Episode 153: Hold On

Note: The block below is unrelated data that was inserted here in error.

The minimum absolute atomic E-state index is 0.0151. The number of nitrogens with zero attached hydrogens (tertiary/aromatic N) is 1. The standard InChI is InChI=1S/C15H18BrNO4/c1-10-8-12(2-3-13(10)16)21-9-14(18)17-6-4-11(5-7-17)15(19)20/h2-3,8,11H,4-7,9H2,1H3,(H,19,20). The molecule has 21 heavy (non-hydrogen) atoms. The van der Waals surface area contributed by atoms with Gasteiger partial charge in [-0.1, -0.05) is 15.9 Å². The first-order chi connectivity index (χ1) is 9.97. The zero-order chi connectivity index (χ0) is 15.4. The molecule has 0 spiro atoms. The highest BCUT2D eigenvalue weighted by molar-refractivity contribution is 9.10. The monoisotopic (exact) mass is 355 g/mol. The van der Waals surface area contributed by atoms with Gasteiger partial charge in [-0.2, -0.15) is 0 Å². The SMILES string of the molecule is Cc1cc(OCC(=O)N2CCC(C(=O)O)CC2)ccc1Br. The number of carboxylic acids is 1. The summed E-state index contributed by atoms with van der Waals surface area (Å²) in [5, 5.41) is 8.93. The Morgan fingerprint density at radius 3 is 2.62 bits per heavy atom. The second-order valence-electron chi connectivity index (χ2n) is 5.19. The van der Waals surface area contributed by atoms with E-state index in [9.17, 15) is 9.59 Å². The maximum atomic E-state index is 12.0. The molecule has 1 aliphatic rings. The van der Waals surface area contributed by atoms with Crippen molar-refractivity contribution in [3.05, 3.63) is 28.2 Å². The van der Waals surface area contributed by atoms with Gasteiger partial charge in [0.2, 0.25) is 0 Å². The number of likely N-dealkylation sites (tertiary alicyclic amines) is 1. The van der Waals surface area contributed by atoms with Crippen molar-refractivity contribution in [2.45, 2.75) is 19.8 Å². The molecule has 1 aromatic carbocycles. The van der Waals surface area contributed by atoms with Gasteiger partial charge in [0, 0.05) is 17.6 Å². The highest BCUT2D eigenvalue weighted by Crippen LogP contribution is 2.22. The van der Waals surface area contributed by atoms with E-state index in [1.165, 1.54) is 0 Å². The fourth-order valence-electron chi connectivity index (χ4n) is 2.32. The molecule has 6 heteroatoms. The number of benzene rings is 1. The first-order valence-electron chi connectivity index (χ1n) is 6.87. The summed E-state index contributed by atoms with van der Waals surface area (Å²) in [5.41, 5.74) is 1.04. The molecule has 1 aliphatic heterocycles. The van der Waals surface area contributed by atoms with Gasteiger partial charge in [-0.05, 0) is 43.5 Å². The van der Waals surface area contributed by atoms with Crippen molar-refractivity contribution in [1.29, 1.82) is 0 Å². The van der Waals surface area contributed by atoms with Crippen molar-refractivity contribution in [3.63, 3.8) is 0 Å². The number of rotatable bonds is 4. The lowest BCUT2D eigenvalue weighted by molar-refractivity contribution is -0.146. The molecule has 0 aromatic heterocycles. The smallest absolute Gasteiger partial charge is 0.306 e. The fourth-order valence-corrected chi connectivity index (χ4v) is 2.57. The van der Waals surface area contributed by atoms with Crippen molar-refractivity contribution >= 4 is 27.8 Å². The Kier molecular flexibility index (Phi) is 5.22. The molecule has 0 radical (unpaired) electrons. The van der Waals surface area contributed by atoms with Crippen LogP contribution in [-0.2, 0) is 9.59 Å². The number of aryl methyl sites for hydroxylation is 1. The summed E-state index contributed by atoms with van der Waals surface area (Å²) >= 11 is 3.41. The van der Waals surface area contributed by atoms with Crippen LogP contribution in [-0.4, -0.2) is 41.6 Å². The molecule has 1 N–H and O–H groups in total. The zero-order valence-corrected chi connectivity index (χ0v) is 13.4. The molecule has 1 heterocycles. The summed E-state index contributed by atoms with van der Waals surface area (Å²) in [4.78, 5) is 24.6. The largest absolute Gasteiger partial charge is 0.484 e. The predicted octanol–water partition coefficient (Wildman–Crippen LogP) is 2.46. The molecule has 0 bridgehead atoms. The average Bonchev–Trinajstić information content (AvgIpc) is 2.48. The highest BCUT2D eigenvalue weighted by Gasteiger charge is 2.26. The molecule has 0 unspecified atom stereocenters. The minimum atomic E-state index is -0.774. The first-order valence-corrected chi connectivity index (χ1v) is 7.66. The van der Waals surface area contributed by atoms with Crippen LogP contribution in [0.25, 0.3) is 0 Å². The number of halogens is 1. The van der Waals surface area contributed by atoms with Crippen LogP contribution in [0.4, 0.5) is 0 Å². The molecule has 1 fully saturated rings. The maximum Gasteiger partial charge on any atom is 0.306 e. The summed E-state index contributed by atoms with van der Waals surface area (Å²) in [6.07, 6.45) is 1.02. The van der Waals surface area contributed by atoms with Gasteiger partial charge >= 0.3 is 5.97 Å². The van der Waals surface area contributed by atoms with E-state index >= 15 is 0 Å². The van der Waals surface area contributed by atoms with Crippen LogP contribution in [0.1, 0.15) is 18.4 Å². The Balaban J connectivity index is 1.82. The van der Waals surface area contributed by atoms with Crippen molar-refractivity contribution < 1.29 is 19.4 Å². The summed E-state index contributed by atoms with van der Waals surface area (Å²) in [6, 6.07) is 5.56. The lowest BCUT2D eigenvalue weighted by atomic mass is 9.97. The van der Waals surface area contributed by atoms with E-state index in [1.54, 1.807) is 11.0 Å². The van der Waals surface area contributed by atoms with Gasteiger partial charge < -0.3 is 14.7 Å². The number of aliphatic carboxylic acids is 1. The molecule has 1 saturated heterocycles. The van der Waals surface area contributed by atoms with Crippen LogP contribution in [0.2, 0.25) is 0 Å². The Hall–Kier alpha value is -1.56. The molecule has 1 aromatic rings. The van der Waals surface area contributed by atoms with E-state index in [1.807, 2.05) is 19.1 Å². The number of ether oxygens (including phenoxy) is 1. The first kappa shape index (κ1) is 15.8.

Every single photo is recognizable golden sand, enormous stone ruins, and the occasional glimpse of a camel or two. It's easy to know when you're looking at a photo of Egypt and rightly so. Today the modern landscape of Egypt is littered with relics from the past Sam seem as large as mountains while others are mere fragments of alone statue but no matter their condition or size these remnants from ancient Egypt keep the memory of that kingdom alive thousands of years after those people lived and died there in northern Africa. And the modern nation of Egypt in those this all too well more than just about any other country in the world Egypt invests heavily in uncovering it's passed its tourism industry is focused almost exclusively on those fragments of another world every year, there are dozens of TV episodes film there, and one glimpse at Egyptian currency will tell you the same story, the temples, monuments, and artwork of their ancestors are cornerstones of who they are today. What we hold onto tends to define US whether it's a precious object or specialized skill. The things we cling to never let go of often and becoming part of who we are. And most of the time that's not a bad thing. There's nothing wrong with having pride in our culture or putting our past accomplishments on a pedestal. But even the darker parts of life have a way of sticking around. Don't they the fragments of past failures painful topics from a nation's history. Loved ones. Take into soon. There are some things we'd all like to forget. And yet, they managed to hold on like unwanted houseguests. And few places in American history have been more defined by their past than one east coast city whether serving as a stage for violent conflict or deep well of creative expression it's legacy cast more than a few shadows along the way. And I want to take you there will be warned. Because in Baltimore. Dan Dark Past. Stayed remarkably close to the present. I'm Aaron McKie. And this.

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